Brentwood Bookworms: Number the Stars by Lois Lowry

Brentwood Bookworms: Number the Stars by Lois Lowry
When:
April 26, 2017 @ 3:30 pm – 4:15 pm
2017-04-26T15:30:00-05:00
2017-04-26T16:15:00-05:00
Where:
Brentwood Public Library

Kids ages 9 and older are invited to meet on the fourth Wednesdays of the month (unless otherwise noted) after school from 3:30-4:15. Each meeting includes a game, craft, or activity, and usually includes a snack. Please join us if you have read the book or are interested in joining for future meetings.

This month’s Brentwood Bookworms selection will be Number the Stars by Lois Lowry:

/* Starred Review */ The author of the Anastasia books as well as more serious fiction (Rabbi Starkey, 1987) offers her first historical fiction–a story about the escape of the Jews from Denmark in 1943. Five years younger than Lisa in Matas’ book  (below), Annemarie Johansen has, at ten, known three years of Nazi occupation. Though ever cautious and fearful of the ubiquitous soldiers, she is largely unware of the extent of the danger around her; the Resistance kept even its participants safer by telling them as little as possible, and Annemarie has never been told that her older sister Lise died in its service. When the Germans plan to round up the Jews, the Johansens take in Annemarie’s friend, Ellen Rosen, and pretend she is their daughter; later, they travel to Uncle Hendrik’s house on the coast, where the Rosens and other Jews are transported by fishing boat to Sweden. Apart from Lise’s offstage death, there is little violence here; like Annemarie, the reader is protected from the full implications of events–but will be caught up in the suspense and menace of several encounters with soldiers and in Annemarie’s courageous run as courier on the night of the escape. The book concludes with the Jews’ return, after the war, to homes well kept for them by their neighbors. A deftly told story that dramatizes how Danes appointed themselves bodyguards–not only for their king, who was in the habit of riding alone in Copenhagen, but for their Jews. (Kirkus Reviews, March 15, 1989)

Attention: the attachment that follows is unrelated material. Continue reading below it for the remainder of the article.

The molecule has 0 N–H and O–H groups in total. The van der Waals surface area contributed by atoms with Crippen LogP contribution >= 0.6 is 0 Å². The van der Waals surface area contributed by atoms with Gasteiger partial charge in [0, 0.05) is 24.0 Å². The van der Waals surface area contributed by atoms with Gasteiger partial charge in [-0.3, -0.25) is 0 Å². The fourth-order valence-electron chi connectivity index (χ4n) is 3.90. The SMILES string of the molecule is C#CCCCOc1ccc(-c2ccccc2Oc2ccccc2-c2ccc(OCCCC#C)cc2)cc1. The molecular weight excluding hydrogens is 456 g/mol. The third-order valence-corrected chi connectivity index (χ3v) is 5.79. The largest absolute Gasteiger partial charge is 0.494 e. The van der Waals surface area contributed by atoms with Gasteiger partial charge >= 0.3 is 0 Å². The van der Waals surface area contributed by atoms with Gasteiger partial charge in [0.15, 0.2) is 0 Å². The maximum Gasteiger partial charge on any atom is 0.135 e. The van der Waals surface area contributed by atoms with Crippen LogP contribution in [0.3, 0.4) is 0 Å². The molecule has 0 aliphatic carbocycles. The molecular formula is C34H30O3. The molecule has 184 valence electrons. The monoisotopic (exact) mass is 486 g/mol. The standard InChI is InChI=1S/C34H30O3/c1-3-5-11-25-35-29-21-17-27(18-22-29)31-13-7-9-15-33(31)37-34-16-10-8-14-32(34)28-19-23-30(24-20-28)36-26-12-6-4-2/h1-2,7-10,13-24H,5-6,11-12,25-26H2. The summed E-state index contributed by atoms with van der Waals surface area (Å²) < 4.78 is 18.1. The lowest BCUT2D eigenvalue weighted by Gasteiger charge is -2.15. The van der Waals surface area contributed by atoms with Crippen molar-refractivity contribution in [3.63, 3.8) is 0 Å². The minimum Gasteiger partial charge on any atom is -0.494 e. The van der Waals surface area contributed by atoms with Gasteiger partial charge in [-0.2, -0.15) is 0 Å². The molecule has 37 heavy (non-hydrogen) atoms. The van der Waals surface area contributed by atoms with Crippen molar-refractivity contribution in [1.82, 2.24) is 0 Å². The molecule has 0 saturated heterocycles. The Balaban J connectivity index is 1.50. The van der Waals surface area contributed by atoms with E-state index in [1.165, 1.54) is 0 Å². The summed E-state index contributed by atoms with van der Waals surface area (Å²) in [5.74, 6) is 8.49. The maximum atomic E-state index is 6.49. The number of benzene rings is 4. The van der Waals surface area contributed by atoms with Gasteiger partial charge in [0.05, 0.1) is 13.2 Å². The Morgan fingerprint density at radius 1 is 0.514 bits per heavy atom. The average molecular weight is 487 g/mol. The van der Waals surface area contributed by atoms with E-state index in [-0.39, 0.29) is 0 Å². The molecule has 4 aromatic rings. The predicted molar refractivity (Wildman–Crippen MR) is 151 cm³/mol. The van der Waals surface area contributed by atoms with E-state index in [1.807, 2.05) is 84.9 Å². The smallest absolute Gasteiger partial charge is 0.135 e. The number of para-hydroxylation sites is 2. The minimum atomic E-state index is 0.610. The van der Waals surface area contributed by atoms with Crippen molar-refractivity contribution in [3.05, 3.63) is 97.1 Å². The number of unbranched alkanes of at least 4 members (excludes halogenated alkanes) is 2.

Via NoveList Plus.